Some old rivals will be replaced with new ones later this year for high school sports teams.
But for the most part, area high schools are OK with it.
Moriarty High will be the most affected with the Pintos dropping from Class 5A to 4A.
“It is what it is, I just want to compete,” said Moriarty’s head football coach Joe Anaya. “Everybody will be in the same boat as us.”
That “boat” refers to a school’s given classification—based on its enrollment—and its district alignment, all of which falls under the authority of the New Mexico Activities Association, or NMAA.
The NMAA revisits classification and district alignment every two years.
“It’s a continuous process because enrollment numbers change,” said NMAA associate director Dusty Young. “Some enrollments rise, some shift downward, so we try to pair schools with similar numbers,”
Young said the NMAA’s classification process is a difficult one, but in a nutshell, its 160-school membership is divided into various classes. Sports with large participation numbers, such as football and basketball, can have six or even seven classes, while sports such as swimming and diving are lumped into one class.
The largest 72 schools are divided into three groups of 24; the largest 24 schools—Manzano among them—are placed in Class 6A; the next 24 are classified as 5A, and then 4A, respectively.
Smaller schools such as Mountainair and Estancia fall into classes 1A through 3A.
With Moriarty High now below 800 students, it has been one of the smaller 5A schools. Moving Moriarty to 4A will make it one of the larger schools in that class.
But not everyone sees it as an advantage.
“Some people think just because we’re dropping to 4A it’s going to be easy—not at all,” Anaya said.
For schools such as East Mountain, with fewer than 400 students, its classification as a 4A school has been a challenge, being one of the smallest in that class.
In fact, in 2013, when the NMAA bumped East Mountain up to 4A, the school made an unsuccessful attempt to appeal the move.
No such appeal was made this time around.
“We stated as strong a case as we could the last time around and it didn’t bear any fruit so we didn’t feel it was a battle that was worth the effort,” said Dave Naylor, the school’s athletic director and coach. “Do I think we’re a 4A school? No.”
Young said there is always a disparity between the largest school in a given class and the smallest but the NMAA does its best to accommodate all of its member schools.
So the Timberwolves will remain in Class 4A but will shift from District 4 to District 5, where they will square off with Bosque, Sandia Prep, Santa Fe Indian School, and Bernalillo—another school dropping down in class.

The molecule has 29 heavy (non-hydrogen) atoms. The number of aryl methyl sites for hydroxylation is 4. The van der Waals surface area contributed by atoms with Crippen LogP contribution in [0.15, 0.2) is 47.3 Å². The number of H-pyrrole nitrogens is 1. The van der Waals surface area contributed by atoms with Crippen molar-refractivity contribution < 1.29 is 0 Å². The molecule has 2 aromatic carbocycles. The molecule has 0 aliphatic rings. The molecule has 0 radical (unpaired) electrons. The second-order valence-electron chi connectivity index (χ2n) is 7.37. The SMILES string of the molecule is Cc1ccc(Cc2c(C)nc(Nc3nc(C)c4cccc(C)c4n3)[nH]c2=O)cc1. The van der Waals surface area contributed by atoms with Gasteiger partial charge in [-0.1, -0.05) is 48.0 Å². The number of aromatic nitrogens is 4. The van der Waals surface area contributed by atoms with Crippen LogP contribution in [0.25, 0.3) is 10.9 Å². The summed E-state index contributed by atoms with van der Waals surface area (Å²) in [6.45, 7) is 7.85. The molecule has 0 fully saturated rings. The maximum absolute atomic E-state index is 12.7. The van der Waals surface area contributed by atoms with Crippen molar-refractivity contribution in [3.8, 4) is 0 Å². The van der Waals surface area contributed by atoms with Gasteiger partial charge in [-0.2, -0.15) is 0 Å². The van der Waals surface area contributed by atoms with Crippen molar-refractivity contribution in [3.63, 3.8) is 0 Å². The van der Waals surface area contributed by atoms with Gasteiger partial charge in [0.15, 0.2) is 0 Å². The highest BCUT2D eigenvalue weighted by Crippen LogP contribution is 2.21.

Naylor has mixed feelings about the change, particularly with regard to soccer, having to now go up against perennial state champs Sandia Prep twice a season.
“That’s a trade-off,” he said. “But all of those [schools] are under an hour away and I like that.”
Moriarty will take East Mountain’s former spot in District 4 and face Ruidoso, Portales, the New Mexico Military Institute in Roswell, and newcomer Hope Christian.
“I’m not thrilled about the travel,” said Moriarty’s athletic director and coach, Joe Bailey.
Bailey added that Moriarty had the option to stay a 5A school—essentially playing up in class—which would’ve allowed the Pintos to continue competing against long-standing rival St. Pius. But he said he didn’t think it was “fair to our kids.”
Like East Mountain, Manzano, Estancia and Mountainair will stay in their respective classes but swap some district foes.
Manzano will remain in District 2 and gain Clovis and Santa Fe high schools while losing Highland High.
“I really have no issue with it,” said Manzano’s head football coach Chad Adcox. “It will definitely be interesting to see how things shake out.”
A similar situation will exist for Estancia and Mountainair.
The Bears will gain Cottonwood Classical—an Albuquerque charter school—to its district in basketball and volleyball, and add Española’s McCurdy School to its football schedule.
“For the department as a whole, I think it’s good,” said Estancia’s athletic director and coach, Stewart Burnett. “All in all, we’re pleased with our alignment and look forward to the next two years.”
Likewise, Mountainair will swap Jemez Valley and Albuquerque’s Menaul School for Logan, Dora and Fort Sumner.
“I don’t have a problem with it,” Mountainair’s athletic director Carol Zamora said. “The travel will be a little difficult but it’ll be nice to meet up with different teams.”
The changes take effect this fall with the commencement of the 2016-2017 school year.